I’m Sian Davies, the National Farmers’ Union’s chief dairy adviser. I represent dairy farmers across England and Wales who work hard every day of the year to ensure they can produce healthy, nutritious milk and dairy products for consumers to enjoy here in the UK and across the world.
I joined the NFU in 2009 and was appointed chief dairy adviser in 2014. Prior to this I worked for three and a half years in the NFU’s Brussels office as a European policy adviser following UK and EU developments on livestock, dairy, cereals and rural development.
Are animals treated fairly when they produce milk or eggs for humans?
From: St Peter's Primary School
It’s in farmers’ interest to treat their animals well as happy cows and hens produce high quality milk and eggs. There is strict regulation on animal health and welfare here in the UK and in most cases farmers go over and above these through being members of the Red Tractor assurance scheme, ensuring high standards of environmental care, animal welfare and traceability. So look out for the Red Tractor logo on food products!
Some people become vegans so that they don’t have to kill innocent animals. But becoming a vegan isn’t any better because you have to ruin/destroy the habitats of innocent animals just so that you can grow more crops. So technically you are still killing the animals. So is it better to become a vegan or not? Tell me your opinions!
From: The darkshadow | Ben Jonson Primary School
Everyone has the option to eat what they want but those decisions should be based on actual facts. Much of the vegan propaganda is unfair and incorrect and does not portray the actual situation on UK farms. Most UK farmland is covered in grass, which our sheep, beef and dairy cattle consume and convert into meat and dairy products for us to eat. For humans, these products are far more nutritional than eating grass.
"UK farmers abide by the Five Freedoms, one of which is the freedom to display natural behaviour. That’s why in lots of barns there are toys for animals to play with, just as they would in the wild."
Sian Davies, NFU Chief Dairy Advisor
Would the earth be able to sustain everyone being vegans, would there be any environmental, economy or health problems with the vegan diet so large scale, or is the vegan diet sustainable for all?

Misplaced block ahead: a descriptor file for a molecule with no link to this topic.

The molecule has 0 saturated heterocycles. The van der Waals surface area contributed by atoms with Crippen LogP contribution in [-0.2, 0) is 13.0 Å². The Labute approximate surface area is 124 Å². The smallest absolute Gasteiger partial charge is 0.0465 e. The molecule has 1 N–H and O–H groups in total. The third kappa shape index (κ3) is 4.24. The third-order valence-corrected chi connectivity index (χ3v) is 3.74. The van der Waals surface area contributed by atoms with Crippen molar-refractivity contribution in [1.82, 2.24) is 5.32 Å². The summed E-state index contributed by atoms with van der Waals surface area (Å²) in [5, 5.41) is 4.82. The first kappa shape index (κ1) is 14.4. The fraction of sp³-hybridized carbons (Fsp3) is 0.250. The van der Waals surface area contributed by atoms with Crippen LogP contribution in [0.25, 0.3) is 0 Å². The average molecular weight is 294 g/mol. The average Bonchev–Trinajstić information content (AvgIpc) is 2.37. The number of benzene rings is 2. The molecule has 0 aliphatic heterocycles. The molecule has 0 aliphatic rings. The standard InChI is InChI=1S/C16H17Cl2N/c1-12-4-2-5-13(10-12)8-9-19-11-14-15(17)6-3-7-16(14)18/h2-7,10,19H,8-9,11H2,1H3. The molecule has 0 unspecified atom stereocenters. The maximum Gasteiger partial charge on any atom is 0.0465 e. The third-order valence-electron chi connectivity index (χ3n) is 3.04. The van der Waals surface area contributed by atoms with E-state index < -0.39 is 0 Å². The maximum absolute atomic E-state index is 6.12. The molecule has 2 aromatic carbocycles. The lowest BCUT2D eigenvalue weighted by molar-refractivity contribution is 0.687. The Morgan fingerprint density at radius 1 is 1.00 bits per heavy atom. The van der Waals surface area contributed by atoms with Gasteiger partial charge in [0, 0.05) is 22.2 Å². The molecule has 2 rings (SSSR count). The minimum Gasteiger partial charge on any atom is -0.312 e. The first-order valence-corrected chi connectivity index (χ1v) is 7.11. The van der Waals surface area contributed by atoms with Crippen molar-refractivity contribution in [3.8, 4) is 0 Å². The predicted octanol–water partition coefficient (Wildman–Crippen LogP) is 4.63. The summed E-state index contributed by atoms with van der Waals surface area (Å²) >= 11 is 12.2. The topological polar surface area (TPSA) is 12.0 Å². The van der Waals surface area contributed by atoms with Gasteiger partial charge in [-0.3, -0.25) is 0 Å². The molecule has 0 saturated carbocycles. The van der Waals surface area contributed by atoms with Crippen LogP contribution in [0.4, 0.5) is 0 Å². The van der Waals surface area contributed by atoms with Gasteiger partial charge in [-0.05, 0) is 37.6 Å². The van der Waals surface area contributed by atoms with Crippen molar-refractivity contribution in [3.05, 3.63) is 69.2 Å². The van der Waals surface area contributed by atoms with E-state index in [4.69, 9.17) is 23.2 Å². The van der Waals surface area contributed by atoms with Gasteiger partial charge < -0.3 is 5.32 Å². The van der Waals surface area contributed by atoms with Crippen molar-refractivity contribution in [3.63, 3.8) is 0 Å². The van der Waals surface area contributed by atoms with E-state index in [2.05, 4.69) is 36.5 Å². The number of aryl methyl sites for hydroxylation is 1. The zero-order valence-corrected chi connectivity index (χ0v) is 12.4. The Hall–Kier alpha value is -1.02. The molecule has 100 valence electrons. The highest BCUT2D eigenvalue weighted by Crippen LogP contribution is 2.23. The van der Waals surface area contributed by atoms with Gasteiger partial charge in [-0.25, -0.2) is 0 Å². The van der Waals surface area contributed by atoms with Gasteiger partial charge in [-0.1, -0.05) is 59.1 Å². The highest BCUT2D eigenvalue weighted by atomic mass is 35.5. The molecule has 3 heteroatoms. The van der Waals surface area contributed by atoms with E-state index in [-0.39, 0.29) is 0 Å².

From: Blueleopard | Faringdon Community College
Mixed farming – a mix of livestock and crops, works here in the UK as they are interconnected. Manure and slurry from livestock farms are used to fertilise crops on arable farms; the hills in the UK are used for livestock farming ( mainly beef and sheep) with the lowland used for crops, and in many cases livestock use crops that we has humans can’t use. For example, because of our maritime (wet) climate we can’t currently grow soya, rice or almonds.
What would happen to farm animals if a whole nation became vegans?
From: CuriousKitty| Michael Faraday School
It’s likely to would have to visit a zoo or animal sanctuary to see a sheep or cow. Quite different to the iconic UK landscape that we’ve been used to for centuries– with sheep grazing the hills, and dairy cows grazing lush, green pastures. Plus what about all the people employed in livestock farming – from farmers, to sheep shearers, to vets, animal feed manufacturers, hoof trimmers - the list goes on.
We protect animals until it is time for them to die. This is not what occurs in the wild, but is it better?
From: Tealwolf and loyalwolf | St Gregory's Primary School
Domestic farm animals are protected to some extent but in many cases they are also at risk from predators. UK farmers abide by the Five Freedoms, one of which is the freedom to display natural behaviour. That’s why in lots of barns there are toys for animals to play with, just as they would in the wild. Plus they’re kept in groups just as they are in the wild. Cows and sheep spend most of their time in the outdoors where they are at risk from wildlife such as badgers, foxes and magpies.